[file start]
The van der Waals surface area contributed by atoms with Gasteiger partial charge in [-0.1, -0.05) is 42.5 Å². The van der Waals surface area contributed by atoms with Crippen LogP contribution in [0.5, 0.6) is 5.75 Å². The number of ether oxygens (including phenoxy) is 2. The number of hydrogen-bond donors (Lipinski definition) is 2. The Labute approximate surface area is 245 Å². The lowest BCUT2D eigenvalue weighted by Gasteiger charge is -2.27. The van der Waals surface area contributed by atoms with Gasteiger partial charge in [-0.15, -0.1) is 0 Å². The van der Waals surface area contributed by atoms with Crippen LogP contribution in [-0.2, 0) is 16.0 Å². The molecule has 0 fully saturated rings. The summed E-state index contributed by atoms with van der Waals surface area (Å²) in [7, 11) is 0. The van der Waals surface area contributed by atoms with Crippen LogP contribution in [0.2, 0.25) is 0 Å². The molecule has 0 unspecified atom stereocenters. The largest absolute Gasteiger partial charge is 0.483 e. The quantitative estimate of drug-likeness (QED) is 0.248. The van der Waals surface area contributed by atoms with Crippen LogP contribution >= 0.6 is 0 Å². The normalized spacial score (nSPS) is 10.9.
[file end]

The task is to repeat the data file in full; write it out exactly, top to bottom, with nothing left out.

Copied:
The van der Waals surface area contributed by atoms with Gasteiger partial charge in [-0.1, -0.05) is 42.5 Å². The van der Waals surface area contributed by atoms with Crippen LogP contribution in [0.5, 0.6) is 5.75 Å². The number of ether oxygens (including phenoxy) is 2. The number of hydrogen-bond donors (Lipinski definition) is 2. The Labute approximate surface area is 245 Å². The lowest BCUT2D eigenvalue weighted by Gasteiger charge is -2.27. The van der Waals surface area contributed by atoms with Gasteiger partial charge in [-0.15, -0.1) is 0 Å². The van der Waals surface area contributed by atoms with Crippen LogP contribution in [-0.2, 0) is 16.0 Å². The molecule has 0 fully saturated rings. The summed E-state index contributed by atoms with van der Waals surface area (Å²) in [7, 11) is 0. The van der Waals surface area contributed by atoms with Crippen LogP contribution in [0.2, 0.25) is 0 Å². The molecule has 0 unspecified atom stereocenters. The largest absolute Gasteiger partial charge is 0.483 e. The quantitative estimate of drug-likeness (QED) is 0.248. The van der Waals surface area contributed by atoms with Crippen LogP contribution >= 0.6 is 0 Å². The normalized spacial score (nSPS) is 10.9.